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The Wisconsin lumberman, devoted to the lumbering interests of the northwest
Volume III. Number 6 (March, 1875)

The business outlook,   pp. 505-506 PDF (703.1 KB)


Page 505


The Wisconsin Lwmberman.
THE BUSINESS OUTLOOK.
[From the Northwestern Lumberman.]
With the advent of the new year and
opinion appeared to be current, in almost
ah commercial circles, that it was the
harbinger of a revival of business. As a
rule, the intuitions of men of good business
qualifications, are generilly correct, for
such intuitions are born of a prescience
which springs from strong common sense
and sagacious judgement. In the present
instance, there is little room to doubt, that
the expectations of improvement in busi-
ness will, in part as least, be realized dur-
ing the year. Indications point in that
direction, and the reasons therefor, are
neither hidden nor remote.
Let us look at the lumber interest for a
moment. Last vear at this time there was
scarcely a point in the country, where the
lumber trade or manufacture occupies any
prominence, that the yards or mill docks
were not full. The stocks on hard were
large, with a comparatively small damand,
for business in every branch of trade, was
almost paralyzed. To add 'o the discourag-
ing aspect of the lumber trade, the season
was verv favorable for work in the woods,
and the mills were making preparations to
send the usual amount of lumber, to the
already over-stacked markets. Even if the
conntry had so far recovered from the
effects of the financial panic, inaugurated
by the failure of Jay Cook & Co., as to
have restored the lumber trade to its
wonted activity the supply would have
exceeded the demand, and caused a de-
pression in prices; but no such recovery
took place then, nor has the lumber mar-
ket exhibited very much improvement in
prices up to this time. It hardly need be
said that lumber of nearly all grades has
been low, and still remains so. Never-
theless, the stocks have been gradually
worked off, and aside front Chicago, and
perhaps three or four other points, the
puantity in the yards is much less than it
was a year ago. Such, at least, is our in-
formation, and we have taken some pains
to ascertain the facts bearing upon this
point. Thus far, too, as a general thing,
this winter has not been so favorable for
operation  in   the    lumber  camps,
as last season was, and we may
safely calculate that the quantity of logs
got out will not, at most, exceed an ave-
rage season's :rop. The quality will age-
rage better than (or some seasons, the trade
for some two years past havmg demonstra-
ted that a large surplus of common grades
-of lumber is being carried, and that a fair
demand has existed even through the dull-
est periods for the better qualities. The
work in the woods this winter is being
done from ten to twenty per cent. cheaper
than formally, in many localities, which
will go far towards making up for low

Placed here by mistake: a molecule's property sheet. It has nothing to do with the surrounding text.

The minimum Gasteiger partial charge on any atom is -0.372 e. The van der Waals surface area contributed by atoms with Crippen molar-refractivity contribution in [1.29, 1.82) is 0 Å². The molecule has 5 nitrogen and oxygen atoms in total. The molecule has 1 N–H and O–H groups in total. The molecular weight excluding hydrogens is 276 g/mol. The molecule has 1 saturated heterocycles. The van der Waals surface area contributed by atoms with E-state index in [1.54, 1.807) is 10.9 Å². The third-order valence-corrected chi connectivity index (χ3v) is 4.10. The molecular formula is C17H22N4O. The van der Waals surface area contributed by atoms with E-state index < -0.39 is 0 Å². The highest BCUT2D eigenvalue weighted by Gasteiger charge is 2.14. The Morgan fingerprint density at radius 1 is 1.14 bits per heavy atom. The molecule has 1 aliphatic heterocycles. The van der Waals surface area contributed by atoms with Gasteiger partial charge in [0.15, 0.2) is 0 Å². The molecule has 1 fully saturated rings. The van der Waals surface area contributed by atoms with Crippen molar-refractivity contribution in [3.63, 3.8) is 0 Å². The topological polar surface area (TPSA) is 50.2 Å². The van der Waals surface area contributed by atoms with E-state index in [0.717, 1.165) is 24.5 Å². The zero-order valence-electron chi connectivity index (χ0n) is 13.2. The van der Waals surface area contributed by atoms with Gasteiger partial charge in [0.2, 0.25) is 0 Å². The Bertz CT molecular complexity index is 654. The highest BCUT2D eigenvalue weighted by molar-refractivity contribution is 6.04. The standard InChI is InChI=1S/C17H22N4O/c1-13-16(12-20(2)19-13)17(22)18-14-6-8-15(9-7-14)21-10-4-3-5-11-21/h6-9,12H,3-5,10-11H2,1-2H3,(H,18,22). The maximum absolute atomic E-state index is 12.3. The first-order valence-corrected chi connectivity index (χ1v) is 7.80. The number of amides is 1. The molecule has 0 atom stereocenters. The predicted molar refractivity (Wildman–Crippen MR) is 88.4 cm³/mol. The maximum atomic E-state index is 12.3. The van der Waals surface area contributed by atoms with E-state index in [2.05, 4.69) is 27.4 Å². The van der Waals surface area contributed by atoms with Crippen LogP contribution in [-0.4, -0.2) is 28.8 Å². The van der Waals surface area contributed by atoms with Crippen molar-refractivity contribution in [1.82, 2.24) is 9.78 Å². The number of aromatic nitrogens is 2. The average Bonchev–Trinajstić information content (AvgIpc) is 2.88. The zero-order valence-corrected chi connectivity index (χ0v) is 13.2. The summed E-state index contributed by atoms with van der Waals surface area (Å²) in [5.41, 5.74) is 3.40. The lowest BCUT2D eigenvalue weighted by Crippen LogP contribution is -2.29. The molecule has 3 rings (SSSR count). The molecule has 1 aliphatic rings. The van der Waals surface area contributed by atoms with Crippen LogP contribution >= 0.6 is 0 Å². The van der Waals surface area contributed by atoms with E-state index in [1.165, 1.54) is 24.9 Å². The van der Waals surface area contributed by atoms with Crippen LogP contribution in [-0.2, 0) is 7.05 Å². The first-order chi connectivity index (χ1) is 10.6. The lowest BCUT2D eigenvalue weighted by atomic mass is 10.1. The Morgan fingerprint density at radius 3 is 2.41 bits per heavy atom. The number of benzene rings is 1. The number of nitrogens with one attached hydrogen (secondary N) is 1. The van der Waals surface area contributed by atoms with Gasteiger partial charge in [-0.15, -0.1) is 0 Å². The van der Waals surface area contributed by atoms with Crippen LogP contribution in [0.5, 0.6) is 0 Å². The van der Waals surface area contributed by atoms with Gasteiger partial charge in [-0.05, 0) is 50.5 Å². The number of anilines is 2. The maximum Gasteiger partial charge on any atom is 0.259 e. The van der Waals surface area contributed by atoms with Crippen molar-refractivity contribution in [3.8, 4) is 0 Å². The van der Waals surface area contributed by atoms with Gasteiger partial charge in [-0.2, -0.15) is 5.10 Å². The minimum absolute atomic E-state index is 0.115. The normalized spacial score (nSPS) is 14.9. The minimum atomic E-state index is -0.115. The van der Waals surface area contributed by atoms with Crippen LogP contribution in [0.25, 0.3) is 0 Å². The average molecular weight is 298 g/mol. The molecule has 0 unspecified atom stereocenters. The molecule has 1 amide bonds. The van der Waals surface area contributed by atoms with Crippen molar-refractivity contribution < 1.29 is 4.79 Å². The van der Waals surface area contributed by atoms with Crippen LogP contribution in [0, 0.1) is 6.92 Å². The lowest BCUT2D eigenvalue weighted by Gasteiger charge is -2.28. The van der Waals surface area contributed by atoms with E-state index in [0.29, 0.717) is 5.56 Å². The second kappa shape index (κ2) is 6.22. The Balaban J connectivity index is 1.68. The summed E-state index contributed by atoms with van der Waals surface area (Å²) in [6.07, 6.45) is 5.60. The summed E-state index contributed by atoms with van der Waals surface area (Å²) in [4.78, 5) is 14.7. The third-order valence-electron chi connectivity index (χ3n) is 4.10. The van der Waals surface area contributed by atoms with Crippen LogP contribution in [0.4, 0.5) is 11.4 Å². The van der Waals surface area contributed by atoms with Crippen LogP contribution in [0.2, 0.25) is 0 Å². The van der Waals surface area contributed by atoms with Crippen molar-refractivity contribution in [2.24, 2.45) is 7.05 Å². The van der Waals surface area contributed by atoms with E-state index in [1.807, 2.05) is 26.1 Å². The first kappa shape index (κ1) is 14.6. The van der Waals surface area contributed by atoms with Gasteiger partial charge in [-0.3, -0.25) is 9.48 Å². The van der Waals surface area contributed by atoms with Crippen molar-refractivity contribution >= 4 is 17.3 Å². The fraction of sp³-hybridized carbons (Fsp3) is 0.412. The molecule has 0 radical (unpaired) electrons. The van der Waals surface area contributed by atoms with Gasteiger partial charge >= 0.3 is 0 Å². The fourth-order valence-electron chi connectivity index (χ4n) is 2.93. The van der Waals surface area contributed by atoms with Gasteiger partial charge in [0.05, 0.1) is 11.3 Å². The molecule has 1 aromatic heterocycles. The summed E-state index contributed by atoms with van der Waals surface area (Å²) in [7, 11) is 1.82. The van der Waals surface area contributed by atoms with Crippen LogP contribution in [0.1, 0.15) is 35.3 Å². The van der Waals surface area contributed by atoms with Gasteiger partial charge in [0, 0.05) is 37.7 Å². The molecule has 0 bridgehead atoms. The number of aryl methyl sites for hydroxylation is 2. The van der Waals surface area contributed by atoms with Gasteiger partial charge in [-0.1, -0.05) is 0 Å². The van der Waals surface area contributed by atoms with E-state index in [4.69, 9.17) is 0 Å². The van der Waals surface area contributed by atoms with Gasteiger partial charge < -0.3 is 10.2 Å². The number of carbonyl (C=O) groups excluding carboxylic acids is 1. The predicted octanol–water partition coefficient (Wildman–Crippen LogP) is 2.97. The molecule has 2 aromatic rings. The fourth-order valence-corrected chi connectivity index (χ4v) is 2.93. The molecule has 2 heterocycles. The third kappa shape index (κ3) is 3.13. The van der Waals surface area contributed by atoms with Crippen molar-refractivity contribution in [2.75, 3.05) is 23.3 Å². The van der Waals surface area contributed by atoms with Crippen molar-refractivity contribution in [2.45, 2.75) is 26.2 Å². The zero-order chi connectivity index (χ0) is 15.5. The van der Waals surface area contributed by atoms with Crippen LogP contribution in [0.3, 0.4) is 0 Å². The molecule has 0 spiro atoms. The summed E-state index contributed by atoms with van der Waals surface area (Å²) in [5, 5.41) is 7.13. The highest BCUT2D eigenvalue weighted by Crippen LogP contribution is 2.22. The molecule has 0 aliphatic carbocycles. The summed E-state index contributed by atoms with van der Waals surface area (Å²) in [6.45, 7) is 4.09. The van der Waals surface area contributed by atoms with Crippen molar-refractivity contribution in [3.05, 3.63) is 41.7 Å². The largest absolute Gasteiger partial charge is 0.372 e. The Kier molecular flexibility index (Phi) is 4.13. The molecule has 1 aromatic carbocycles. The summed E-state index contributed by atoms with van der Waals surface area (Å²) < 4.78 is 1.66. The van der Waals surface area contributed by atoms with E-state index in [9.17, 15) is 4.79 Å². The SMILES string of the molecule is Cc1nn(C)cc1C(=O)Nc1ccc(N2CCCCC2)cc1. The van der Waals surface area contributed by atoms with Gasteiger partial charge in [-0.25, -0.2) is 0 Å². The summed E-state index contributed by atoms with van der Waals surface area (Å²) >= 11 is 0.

prices, and with a certainty that new
stocks cannot be put upon the market in
the spring, particularly in the west, as
early as usual, for reasons elsewhers d-
tailed. It would seem a warrantably as-
sertion that prospects for the trade of
1875, wear a more cheerful look, and
though prices may not advance materially,
business on the whole may be fairly pros-
perous.
It cannot be expected that business, gen-
erally, will rapidly resume the activity
which prevailed previously to the panic,
any more than a vigorous plant, when cut
down by a severe frost, will suddenly send
forth its green foliage and resume its
wonted vigor. Improvement in one case
as in the other, is necessarily slbw and
much depends upon surrounding condi-
tions.
What is true of lumber is also true of
every department of business. The revi-
val of trade is steadily going forward, and
if no extraneous and unforseen drawbacks
of disasters occur to interrupt the recuper-
ation now going on, it will not be very
long before the unfavorable aspect and
forlone phases which have characterized
the manufacturing and commercial inter-
ests of the country for the past sixteen
monthis, will give place to healthy, sub.
stantial business activity.
Our attention has just been arrested by
an article in The Cincinnati Price Current
uopn this subject, which so nearly coincides
with our views, that we reproduce from it
the following extracts:
',To go to the extreme cities, we will
take Boaton in the east, where in many
branches of business the outlook is re-
ported to be more favorable for a brisk and
prosperous spring trade than was thought
possible a short time ago. Stocks of goods
in the hands of commission men have been
pretty well used up, and manufacturers
have intimations of a demand which en-
courages them to increase their production.
In San Franciseo, the extreme western
city, a more confident feeling prevails.
The Pocific slope has a large grain surplus
to work upon, the mines of precious metals
are yielding emnensely and scattering the
seeds of wealth with a liberal hand. The
planting season has been propitious, and a
greater breadth of land than ever before
505


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